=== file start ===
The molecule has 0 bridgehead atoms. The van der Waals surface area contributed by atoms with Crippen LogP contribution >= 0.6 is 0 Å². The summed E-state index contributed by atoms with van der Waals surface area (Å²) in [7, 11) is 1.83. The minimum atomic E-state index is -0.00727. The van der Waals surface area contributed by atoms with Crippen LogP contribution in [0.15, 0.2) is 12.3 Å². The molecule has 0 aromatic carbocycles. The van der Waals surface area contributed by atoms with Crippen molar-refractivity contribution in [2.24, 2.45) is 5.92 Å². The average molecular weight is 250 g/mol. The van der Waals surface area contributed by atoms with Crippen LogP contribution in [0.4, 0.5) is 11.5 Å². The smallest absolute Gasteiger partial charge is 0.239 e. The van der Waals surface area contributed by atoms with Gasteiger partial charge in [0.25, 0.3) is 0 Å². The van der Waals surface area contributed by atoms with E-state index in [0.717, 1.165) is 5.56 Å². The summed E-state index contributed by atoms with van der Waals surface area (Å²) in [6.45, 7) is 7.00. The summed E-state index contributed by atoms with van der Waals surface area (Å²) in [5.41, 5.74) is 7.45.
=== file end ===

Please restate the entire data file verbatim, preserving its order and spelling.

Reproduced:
The molecule has 0 bridgehead atoms. The van der Waals surface area contributed by atoms with Crippen LogP contribution >= 0.6 is 0 Å². The summed E-state index contributed by atoms with van der Waals surface area (Å²) in [7, 11) is 1.83. The minimum atomic E-state index is -0.00727. The van der Waals surface area contributed by atoms with Crippen LogP contribution in [0.15, 0.2) is 12.3 Å². The molecule has 0 aromatic carbocycles. The van der Waals surface area contributed by atoms with Crippen molar-refractivity contribution in [2.24, 2.45) is 5.92 Å². The average molecular weight is 250 g/mol. The van der Waals surface area contributed by atoms with Crippen LogP contribution in [0.4, 0.5) is 11.5 Å². The smallest absolute Gasteiger partial charge is 0.239 e. The van der Waals surface area contributed by atoms with Gasteiger partial charge in [0.25, 0.3) is 0 Å². The van der Waals surface area contributed by atoms with E-state index in [0.717, 1.165) is 5.56 Å². The summed E-state index contributed by atoms with van der Waals surface area (Å²) in [6.45, 7) is 7.00. The summed E-state index contributed by atoms with van der Waals surface area (Å²) in [5.41, 5.74) is 7.45.